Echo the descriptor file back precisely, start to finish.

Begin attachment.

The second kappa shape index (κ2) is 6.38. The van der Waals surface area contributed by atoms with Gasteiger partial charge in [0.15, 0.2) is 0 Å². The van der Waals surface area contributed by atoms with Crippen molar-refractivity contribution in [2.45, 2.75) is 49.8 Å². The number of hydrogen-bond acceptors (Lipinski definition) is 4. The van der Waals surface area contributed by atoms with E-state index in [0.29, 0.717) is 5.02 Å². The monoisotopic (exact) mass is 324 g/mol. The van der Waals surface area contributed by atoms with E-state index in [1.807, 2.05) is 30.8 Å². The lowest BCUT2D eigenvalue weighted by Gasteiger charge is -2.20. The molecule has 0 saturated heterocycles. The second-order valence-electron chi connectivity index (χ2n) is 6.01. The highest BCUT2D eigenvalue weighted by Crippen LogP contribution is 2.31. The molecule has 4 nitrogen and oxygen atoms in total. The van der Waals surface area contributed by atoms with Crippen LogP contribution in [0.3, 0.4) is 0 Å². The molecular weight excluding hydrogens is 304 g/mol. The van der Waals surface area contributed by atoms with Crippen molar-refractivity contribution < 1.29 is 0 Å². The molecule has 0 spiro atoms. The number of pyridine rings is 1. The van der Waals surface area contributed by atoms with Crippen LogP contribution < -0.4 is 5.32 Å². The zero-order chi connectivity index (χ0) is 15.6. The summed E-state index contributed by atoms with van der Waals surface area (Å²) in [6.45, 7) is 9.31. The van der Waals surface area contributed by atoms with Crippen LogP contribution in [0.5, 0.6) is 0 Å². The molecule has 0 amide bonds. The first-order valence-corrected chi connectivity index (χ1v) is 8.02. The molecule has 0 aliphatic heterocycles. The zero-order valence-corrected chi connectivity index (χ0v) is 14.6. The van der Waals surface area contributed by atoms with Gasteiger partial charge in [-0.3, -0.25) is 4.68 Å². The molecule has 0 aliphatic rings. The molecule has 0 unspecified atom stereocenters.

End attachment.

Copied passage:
The second kappa shape index (κ2) is 6.38. The van der Waals surface area contributed by atoms with Gasteiger partial charge in [0.15, 0.2) is 0 Å². The van der Waals surface area contributed by atoms with Crippen molar-refractivity contribution in [2.45, 2.75) is 49.8 Å². The number of hydrogen-bond acceptors (Lipinski definition) is 4. The van der Waals surface area contributed by atoms with E-state index in [0.29, 0.717) is 5.02 Å². The monoisotopic (exact) mass is 324 g/mol. The van der Waals surface area contributed by atoms with E-state index in [1.807, 2.05) is 30.8 Å². The lowest BCUT2D eigenvalue weighted by Gasteiger charge is -2.20. The molecule has 0 saturated heterocycles. The second-order valence-electron chi connectivity index (χ2n) is 6.01. The highest BCUT2D eigenvalue weighted by Crippen LogP contribution is 2.31. The molecule has 4 nitrogen and oxygen atoms in total. The van der Waals surface area contributed by atoms with Crippen LogP contribution in [0.3, 0.4) is 0 Å². The molecular weight excluding hydrogens is 304 g/mol. The van der Waals surface area contributed by atoms with Crippen molar-refractivity contribution < 1.29 is 0 Å². The molecule has 0 spiro atoms. The number of pyridine rings is 1. The van der Waals surface area contributed by atoms with Crippen LogP contribution < -0.4 is 5.32 Å². The zero-order chi connectivity index (χ0) is 15.6. The summed E-state index contributed by atoms with van der Waals surface area (Å²) in [6.45, 7) is 9.31. The van der Waals surface area contributed by atoms with Crippen LogP contribution in [0.5, 0.6) is 0 Å². The molecule has 0 amide bonds. The first-order valence-corrected chi connectivity index (χ1v) is 8.02. The molecule has 0 aliphatic heterocycles. The zero-order valence-corrected chi connectivity index (χ0v) is 14.6. The van der Waals surface area contributed by atoms with Gasteiger partial charge in [-0.3, -0.25) is 4.68 Å². The molecule has 0 aliphatic rings. The molecule has 0 unspecified atom stereocenters.